Govt. agency collects billions from industry it is supposed to regulate
<Update: Congress does not have to approve the administration's proposal to split the Minerals Management Service, The New York Times reports.>
The Obama administration finally is taking action to address the too-cozy relationship between the oil industry and the federal government's main oil drilling oversight agency. Interior Sec. Ken Salazar plans to ask Congress to split up the Minerals Management Service to keep royalties collection separate from oversight, according to the Associated Press.
The MMS, which issues drilling permits to oil companies and must oversee their drilling operations, also collects some $13 billion in royalties from those same companies. Clearly a conflict of interest, says an administration official.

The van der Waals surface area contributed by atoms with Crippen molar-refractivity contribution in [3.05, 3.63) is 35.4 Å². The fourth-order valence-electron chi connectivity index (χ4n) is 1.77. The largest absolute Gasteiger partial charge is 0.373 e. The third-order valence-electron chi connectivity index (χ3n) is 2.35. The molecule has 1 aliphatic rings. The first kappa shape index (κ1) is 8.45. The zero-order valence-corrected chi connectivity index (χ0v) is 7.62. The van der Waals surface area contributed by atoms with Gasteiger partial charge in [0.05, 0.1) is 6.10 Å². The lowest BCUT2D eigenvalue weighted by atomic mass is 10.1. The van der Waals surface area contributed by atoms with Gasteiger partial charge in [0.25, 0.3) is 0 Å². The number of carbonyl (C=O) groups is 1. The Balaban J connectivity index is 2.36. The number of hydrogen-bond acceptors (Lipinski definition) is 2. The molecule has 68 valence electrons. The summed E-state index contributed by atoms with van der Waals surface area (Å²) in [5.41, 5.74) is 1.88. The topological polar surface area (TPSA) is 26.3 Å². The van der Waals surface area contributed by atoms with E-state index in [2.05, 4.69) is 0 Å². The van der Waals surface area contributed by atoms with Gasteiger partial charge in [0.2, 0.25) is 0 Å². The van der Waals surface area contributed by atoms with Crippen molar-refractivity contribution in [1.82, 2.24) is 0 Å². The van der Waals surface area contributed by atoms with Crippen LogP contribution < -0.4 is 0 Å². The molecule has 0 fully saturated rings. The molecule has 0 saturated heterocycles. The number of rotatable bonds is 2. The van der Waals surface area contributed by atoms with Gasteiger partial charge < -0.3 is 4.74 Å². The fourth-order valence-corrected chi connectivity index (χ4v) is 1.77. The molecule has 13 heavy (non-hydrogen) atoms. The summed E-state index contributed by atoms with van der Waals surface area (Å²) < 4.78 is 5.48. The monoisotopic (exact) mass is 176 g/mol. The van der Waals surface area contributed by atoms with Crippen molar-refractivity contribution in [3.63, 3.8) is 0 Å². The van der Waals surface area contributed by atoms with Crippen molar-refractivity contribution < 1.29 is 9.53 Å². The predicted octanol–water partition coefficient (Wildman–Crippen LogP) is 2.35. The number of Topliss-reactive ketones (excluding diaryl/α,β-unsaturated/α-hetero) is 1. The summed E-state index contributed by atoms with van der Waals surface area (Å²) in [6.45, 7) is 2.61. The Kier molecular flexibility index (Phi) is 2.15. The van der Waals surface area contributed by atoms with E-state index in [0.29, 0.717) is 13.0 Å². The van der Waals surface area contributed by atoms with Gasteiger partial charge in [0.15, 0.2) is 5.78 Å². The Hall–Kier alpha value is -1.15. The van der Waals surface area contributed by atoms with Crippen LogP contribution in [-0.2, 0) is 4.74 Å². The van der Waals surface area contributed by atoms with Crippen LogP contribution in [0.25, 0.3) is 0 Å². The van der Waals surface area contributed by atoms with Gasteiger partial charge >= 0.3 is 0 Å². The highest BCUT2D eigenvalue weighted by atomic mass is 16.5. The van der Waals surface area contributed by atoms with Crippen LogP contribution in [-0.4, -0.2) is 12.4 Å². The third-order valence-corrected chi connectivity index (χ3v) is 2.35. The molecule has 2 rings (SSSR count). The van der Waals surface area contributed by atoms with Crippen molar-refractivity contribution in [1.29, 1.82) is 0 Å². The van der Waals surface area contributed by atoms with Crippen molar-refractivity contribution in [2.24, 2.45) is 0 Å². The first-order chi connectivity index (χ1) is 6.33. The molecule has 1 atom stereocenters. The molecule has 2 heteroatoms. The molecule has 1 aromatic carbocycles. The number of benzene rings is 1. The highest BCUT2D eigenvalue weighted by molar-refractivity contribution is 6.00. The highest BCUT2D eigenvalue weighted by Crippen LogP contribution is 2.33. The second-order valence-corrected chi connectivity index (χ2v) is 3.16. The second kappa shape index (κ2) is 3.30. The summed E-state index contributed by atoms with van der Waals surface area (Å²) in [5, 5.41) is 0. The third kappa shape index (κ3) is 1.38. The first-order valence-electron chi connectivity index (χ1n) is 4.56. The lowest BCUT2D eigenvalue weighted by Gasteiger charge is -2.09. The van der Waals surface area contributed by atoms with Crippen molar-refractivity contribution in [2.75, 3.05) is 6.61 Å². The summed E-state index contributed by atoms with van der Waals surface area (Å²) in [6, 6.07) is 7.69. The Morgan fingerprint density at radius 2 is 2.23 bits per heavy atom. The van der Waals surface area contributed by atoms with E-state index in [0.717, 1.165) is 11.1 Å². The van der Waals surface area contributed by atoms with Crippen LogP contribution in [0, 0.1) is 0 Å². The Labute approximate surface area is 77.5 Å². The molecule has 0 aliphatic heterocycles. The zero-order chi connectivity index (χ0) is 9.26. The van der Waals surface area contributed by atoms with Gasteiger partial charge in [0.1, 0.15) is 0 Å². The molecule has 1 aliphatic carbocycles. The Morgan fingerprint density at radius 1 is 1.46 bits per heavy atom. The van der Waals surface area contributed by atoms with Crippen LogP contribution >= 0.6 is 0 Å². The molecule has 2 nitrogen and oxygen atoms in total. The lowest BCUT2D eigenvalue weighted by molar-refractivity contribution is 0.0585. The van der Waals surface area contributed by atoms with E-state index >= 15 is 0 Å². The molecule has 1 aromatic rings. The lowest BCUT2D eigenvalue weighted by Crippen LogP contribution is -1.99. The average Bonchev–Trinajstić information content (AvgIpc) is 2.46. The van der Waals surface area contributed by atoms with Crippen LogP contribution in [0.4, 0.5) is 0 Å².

Since the Gulf of Mexico oil spill started two weeks ago, the MMS has been criticized for letting British Petroleum get away with drilling under risky conditions without an adequate plan to prevent or clean up after a blowout. Similar arguments are being levied in federal court by Earthjustice to keep MMS from letting Shell Oil drill this summer in fragile Arctic Ocean waters.
Also this week, it was revealed that the administration has given oil/gas companies 27 exemptions from having to do serious environmental reviews of proposed drilling plans in the gulf, including for a deep-water drilling operation by BP. All waivers were granted despite President Obama's promise to thoroughly investigate tthe gulf oil spill.
Meanwhile, the BP spill continues to gush 210,000 gallons of oil each day despite the best efforts of BP to cap it. More than 3.5 million gallons have been spilled into gulf waters and have begun soaking wildlife refuges and wetlands that are home to more than 400 species of birds and other animals. Four coastal states ae threatened.